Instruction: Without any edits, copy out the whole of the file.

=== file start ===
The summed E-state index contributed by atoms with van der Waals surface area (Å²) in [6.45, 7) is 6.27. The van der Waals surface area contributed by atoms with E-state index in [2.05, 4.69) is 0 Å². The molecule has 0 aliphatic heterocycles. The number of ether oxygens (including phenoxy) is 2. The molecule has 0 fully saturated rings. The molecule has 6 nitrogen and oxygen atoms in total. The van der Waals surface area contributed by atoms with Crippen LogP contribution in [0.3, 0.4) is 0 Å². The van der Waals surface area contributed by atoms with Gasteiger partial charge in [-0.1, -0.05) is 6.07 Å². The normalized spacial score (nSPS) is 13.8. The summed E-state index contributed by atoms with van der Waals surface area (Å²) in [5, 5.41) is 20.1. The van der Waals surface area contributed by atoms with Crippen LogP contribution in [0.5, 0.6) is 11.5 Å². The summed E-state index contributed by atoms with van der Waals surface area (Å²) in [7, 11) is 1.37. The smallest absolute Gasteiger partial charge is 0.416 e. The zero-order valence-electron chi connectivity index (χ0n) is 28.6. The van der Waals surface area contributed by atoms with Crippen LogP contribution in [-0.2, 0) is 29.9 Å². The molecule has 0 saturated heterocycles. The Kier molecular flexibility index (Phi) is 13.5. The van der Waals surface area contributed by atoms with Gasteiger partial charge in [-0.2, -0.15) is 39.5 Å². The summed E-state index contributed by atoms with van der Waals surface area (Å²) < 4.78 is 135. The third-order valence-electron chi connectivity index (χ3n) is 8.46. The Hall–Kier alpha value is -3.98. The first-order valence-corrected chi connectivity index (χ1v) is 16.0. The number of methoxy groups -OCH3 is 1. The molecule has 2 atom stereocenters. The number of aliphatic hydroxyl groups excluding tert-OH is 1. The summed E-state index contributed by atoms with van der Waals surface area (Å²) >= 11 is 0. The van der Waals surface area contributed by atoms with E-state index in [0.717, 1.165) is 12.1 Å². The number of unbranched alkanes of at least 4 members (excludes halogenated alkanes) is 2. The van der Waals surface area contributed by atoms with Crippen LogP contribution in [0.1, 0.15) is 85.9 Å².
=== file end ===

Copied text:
The summed E-state index contributed by atoms with van der Waals surface area (Å²) in [6.45, 7) is 6.27. The van der Waals surface area contributed by atoms with E-state index in [2.05, 4.69) is 0 Å². The molecule has 0 aliphatic heterocycles. The number of ether oxygens (including phenoxy) is 2. The molecule has 0 fully saturated rings. The molecule has 6 nitrogen and oxygen atoms in total. The van der Waals surface area contributed by atoms with Crippen LogP contribution in [0.3, 0.4) is 0 Å². The van der Waals surface area contributed by atoms with Gasteiger partial charge in [-0.1, -0.05) is 6.07 Å². The normalized spacial score (nSPS) is 13.8. The summed E-state index contributed by atoms with van der Waals surface area (Å²) in [5, 5.41) is 20.1. The van der Waals surface area contributed by atoms with Crippen LogP contribution in [0.5, 0.6) is 11.5 Å². The summed E-state index contributed by atoms with van der Waals surface area (Å²) in [7, 11) is 1.37. The smallest absolute Gasteiger partial charge is 0.416 e. The zero-order valence-electron chi connectivity index (χ0n) is 28.6. The van der Waals surface area contributed by atoms with Crippen LogP contribution in [-0.2, 0) is 29.9 Å². The molecule has 0 saturated heterocycles. The Kier molecular flexibility index (Phi) is 13.5. The van der Waals surface area contributed by atoms with Gasteiger partial charge in [-0.2, -0.15) is 39.5 Å². The summed E-state index contributed by atoms with van der Waals surface area (Å²) < 4.78 is 135. The third-order valence-electron chi connectivity index (χ3n) is 8.46. The Hall–Kier alpha value is -3.98. The first-order valence-corrected chi connectivity index (χ1v) is 16.0. The number of methoxy groups -OCH3 is 1. The molecule has 2 atom stereocenters. The number of aliphatic hydroxyl groups excluding tert-OH is 1. The summed E-state index contributed by atoms with van der Waals surface area (Å²) >= 11 is 0. The van der Waals surface area contributed by atoms with E-state index in [0.717, 1.165) is 12.1 Å². The number of unbranched alkanes of at least 4 members (excludes halogenated alkanes) is 2. The van der Waals surface area contributed by atoms with Crippen LogP contribution in [0.1, 0.15) is 85.9 Å².